AARP Eye Center
The first rule of finding a good auto-service shop: Ask about finding a good auto-service shop.
“If you’ve got people saying, ‘I’ve used this guy for 20, 30 years and he’s always been good,’ you don’t want to ignore that,” says Heath Knox, a veteran of an AAMCO transmission shop and a Chevrolet dealership who now helps maintain a fleet of trucks for a company that deices airplanes at Pittsburgh’s airport. Here are some more things to look for when hiring someone to maintain or repair your vehicle.
AARP Membership — $12 for your first year when you sign up for Automatic Renewal
Get instant access to members-only products and hundreds of discounts, a free second membership, and a subscription to AARP The Magazine.
1. The shop has the right certifications.
Look for blue-and-white ASE emblems; this indicates that the technicians have passed tests and been certified by the National Institute for Automotive Service Excellence. “With technology changing at such a rapid pace, experience can't offset a lack of training,” says Dave Cappert, veteran auto technician and now campus administrator for ASE.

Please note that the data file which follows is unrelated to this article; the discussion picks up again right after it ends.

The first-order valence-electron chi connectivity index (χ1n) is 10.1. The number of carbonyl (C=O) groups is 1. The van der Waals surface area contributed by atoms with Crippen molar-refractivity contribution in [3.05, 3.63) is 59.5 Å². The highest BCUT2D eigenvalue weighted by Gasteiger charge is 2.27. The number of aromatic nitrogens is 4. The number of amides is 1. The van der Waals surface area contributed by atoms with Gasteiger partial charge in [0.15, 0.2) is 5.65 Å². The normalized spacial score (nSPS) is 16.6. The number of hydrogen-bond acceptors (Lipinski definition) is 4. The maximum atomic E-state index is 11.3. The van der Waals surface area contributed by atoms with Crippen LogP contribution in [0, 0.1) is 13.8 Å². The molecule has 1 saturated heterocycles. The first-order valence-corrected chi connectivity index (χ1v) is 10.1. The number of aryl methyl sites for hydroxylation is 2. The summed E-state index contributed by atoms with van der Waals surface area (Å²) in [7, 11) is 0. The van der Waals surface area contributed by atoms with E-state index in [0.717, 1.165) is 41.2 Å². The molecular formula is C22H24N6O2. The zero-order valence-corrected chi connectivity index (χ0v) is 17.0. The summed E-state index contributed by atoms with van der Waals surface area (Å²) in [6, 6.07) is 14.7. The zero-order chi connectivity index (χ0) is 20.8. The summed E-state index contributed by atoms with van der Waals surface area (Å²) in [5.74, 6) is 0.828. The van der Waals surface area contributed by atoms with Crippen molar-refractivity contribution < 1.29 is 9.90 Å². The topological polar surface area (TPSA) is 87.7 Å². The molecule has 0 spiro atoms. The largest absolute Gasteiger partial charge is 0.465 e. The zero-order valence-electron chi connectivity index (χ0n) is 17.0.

2. The shop has a good reputation.
Cappert says it's a good idea to establish a relationship with a dealership or repair shop for routine matters, like oil changes and inspections, so that when you have an emergency or urgent job, you're already comfortable with the shop.
3. The shop has a clean rap sheet.
The Better Business Bureau (bbb.org) can show you how long the shop or dealership has been in business, how many complaints have been resolved lately and its BBB rating. Be wary, though, of online user ratings. Says Cappert: “You've got to watch the outliers. You might have 100 people reviewing a brick, and 99 say that it's sturdy, red and useful. But one guy says, ‘Worst brick I ever had.’ “